It wasn't until the second morning after my trip to the movies that I woke to the realisation that the movie could function as a profound postcolonial metaphor (I do some of my best thinking while alseep, also it can take me a while for the penny to drop). Unfortunately a quick google showed me that I was neither the first, nor the second to have this thought.

[Spoiler Alert!]

It's easy to miss with all the other stuff going on but Thor undergoes a postcolonial awakening during the film as he slowly realises that his beloved Asgard and its dominion of the nine realms …

ANZABS 2018 program and abstracts

6-7 December, 2018

Venue: Wesley Hall, Trinity Methodist College,

202A St Johns Rd, Meadowbank, Auckland 1072

Thursday 6 December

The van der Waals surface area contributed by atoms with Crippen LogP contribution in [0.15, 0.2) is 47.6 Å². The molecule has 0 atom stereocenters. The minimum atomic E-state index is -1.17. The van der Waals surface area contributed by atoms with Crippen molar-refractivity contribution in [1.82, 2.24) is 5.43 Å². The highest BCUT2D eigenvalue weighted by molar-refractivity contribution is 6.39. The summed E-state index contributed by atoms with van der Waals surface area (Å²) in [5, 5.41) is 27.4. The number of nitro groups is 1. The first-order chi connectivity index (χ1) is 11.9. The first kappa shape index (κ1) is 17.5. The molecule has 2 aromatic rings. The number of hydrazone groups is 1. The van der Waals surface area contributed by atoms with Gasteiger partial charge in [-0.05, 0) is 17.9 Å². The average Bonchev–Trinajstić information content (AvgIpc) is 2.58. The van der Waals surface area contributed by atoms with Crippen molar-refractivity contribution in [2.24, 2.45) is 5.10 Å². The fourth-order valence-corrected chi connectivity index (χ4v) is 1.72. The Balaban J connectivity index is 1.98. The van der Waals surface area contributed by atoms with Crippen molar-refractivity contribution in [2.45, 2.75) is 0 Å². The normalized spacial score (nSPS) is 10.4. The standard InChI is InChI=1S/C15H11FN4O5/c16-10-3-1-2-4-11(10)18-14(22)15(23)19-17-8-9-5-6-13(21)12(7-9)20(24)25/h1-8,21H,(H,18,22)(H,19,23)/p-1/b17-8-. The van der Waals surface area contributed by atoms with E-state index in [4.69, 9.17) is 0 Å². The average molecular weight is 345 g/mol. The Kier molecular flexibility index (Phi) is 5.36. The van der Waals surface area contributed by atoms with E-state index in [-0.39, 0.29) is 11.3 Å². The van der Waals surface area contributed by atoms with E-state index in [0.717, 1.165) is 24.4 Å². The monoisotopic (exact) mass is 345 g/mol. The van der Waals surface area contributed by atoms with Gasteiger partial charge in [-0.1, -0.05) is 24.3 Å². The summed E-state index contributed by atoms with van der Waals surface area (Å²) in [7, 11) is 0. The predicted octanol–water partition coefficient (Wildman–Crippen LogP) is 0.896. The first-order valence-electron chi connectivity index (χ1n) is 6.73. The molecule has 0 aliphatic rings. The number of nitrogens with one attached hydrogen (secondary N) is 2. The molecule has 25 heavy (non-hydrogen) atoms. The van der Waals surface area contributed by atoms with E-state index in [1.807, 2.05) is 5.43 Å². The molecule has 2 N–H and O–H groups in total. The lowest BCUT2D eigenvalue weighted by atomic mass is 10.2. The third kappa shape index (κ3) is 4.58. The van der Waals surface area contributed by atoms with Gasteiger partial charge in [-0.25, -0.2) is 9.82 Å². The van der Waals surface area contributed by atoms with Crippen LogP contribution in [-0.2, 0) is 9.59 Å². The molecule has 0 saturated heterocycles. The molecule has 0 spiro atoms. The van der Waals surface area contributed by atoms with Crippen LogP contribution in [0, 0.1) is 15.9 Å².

10.00-10.10 – mihi
10.10-11.00 – Keynote speaker: Robert Myles – Fishing for Eyewitnesses in the Fourth Gospel
11.00-11.30 – Morning tea
11.30-12.00 – Lyndon Drake – Economic Capital in the Hebrew Bible
12.00-12.30 – Anne Aalbers – Resurrection and Celibacy: Two Sides of the Same Coin?
12.30-1.00 – Jonathan Robinson – "And he was with the beasts," (Mark 1:13): Ambiguity,
Interpretation and Mark as a Jewish Author
1.00-2.00 – Lunch
2.00-2.30 – Ben Hudson – Ethical Exhortation and the Decalogue in Ephesians
2.30-3.00 – Csilla Saysell – The Servant as 'a covenant of/for people' in Deutero-Isaiah
3.00-3.30 – Afternoon tea
3.30-4.00 – Jacqueline Lloyd – Did Jesus minister in Gaulanitis?
4.00-4.30 – Mark Keown – Jesus as the New Joshua
4.30 – AGM
Friday 7 December
9.30-10.00 – Ben Ong – Pākehā Readin…